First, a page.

Wednesday, November 18, 2009

Making peace with disillusionment

Mohja Kahf presents an insider’s loving view of Islam through this coming-of-age immigrant novel, The Girl in the Tangerine Scarf . Khadra Shamy, a young Syrian girl, moves to Indiana with her family to be missionaries to the evil Western world and help the American Muslims navigate the difficulties in clashes between shariah law and American law. They face many difficulties as they build the small Dawah Center into an established Muslim community. Khadra struggles between doing what is expected of a proper Muslim girl -- the limitations it puts on staying true to herself – and the freedom that American culture offers. As Khadra grows, she sheds her black-and-white thinking with the stages of childhood: discovering that her idealistic view of Islam is not always perfectly practiced in Arab or American lands, that parents sometimes lie, and that she can be a good Muslim while also being an independent woman.

The author advocates Islam as love, a woman’s right to enter a mosque and pray and learn, and the importance of Mohammed’s wives. It also reveals that shariah law allows abortion up to 120 days, and wife-initiated divorce – showing how progressive Islam could be considered. This is juxtaposed with one character’s suicide bombing, polygamy, Holocaust denial, the delight the Muslims took in the Iranian hostage situation and the Iranian Revolution. As Khadra grows older, she meets many who disagree with the views she was brought up with, and she begins to challenge them and herself to seek a way to tie her beliefs and new understanding together.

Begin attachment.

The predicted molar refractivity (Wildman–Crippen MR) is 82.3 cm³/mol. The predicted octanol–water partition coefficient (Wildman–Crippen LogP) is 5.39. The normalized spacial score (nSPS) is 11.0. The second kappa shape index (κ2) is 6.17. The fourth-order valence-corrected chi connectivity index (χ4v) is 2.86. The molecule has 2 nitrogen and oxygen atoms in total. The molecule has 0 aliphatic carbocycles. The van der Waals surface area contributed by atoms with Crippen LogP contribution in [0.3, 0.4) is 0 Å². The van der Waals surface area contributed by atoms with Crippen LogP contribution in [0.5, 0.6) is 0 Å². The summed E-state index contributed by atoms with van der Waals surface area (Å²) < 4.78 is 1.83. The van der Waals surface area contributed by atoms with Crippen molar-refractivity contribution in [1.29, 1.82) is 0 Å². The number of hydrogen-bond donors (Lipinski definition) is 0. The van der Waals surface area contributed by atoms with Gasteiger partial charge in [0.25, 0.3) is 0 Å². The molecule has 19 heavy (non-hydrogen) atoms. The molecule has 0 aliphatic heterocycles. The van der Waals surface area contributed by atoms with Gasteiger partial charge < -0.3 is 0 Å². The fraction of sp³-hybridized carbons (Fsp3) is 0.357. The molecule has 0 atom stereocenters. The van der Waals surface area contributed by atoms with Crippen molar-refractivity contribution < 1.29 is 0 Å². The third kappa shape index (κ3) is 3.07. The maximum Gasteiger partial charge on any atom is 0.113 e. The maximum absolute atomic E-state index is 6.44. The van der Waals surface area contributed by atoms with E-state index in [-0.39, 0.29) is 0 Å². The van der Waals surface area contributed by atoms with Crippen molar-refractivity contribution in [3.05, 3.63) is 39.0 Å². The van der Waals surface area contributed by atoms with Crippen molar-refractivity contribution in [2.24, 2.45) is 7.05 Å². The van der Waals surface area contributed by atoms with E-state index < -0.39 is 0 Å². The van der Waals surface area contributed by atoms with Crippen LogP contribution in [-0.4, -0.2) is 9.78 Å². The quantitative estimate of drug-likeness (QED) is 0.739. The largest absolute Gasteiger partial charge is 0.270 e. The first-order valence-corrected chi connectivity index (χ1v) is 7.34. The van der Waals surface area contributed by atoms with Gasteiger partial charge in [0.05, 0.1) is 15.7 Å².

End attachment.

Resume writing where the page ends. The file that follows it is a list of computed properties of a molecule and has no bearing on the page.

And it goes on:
I enjoyed reading this novel for the inside take on Islam. I think it is wonderful that the author has been able to counter anti-woman messages with other quotes from the Quran and Islamic history. She is able to present a peaceful version of Islam that would provide more equality than is practiced in most parts of the world. However, in my view, it is a little too easy to say, “oh their interpretation is wrong, that is why they commit these terrible acts.” It is too easy to say that jihad ought to be a war of words, not violence, when it is obvious that many interpret passages of the Quran to be a call to violence. I agree with the author that most Muslims are more apt to desire peace – as most people in general are – than to wish to be a radical and possibly lose their lives, but it also seems like a pat answer. The idea of martyrdom has drawn many after all. Kahf mentions the Islamic challenges to freedom, yet seems to believe that these will fade away as Muslims encounter Western culture and assimilate only the good aspects of it. This can be true for some communities, but certainly not all. This is in rather direct opposition to Ayaan Hirsi Ali’s portrayal of the Muslim interactions with the Western world and I am more inclined to believe Ali, who has gone through much tribulation for challenging woman's freedom and place in Islam.

For further reading: check out Ayaan Hirsi Ali’s two wonderful books: A Caged Virgin and Infidel.

I want to end with this quote by Khadra’s father from The Girl in the Tangerine Scarf.
“Brothers, do not for a minute think that we will stop protesting against the immoral and unfair policies of America outside, in the Muslim world. May my tongue be cut off if I forget Jerusalem. But let’s face it: here inside American, there are many good qualities. Law and order, cleanliness, democracy, freedom to work and honestly seks the provision of the Lord, freedom to practice religion. These are Islamic qualities. America is like Islam without Muslims. And our sick and corrupt Muslim home countries – they are like Muslims without Islam” (144).

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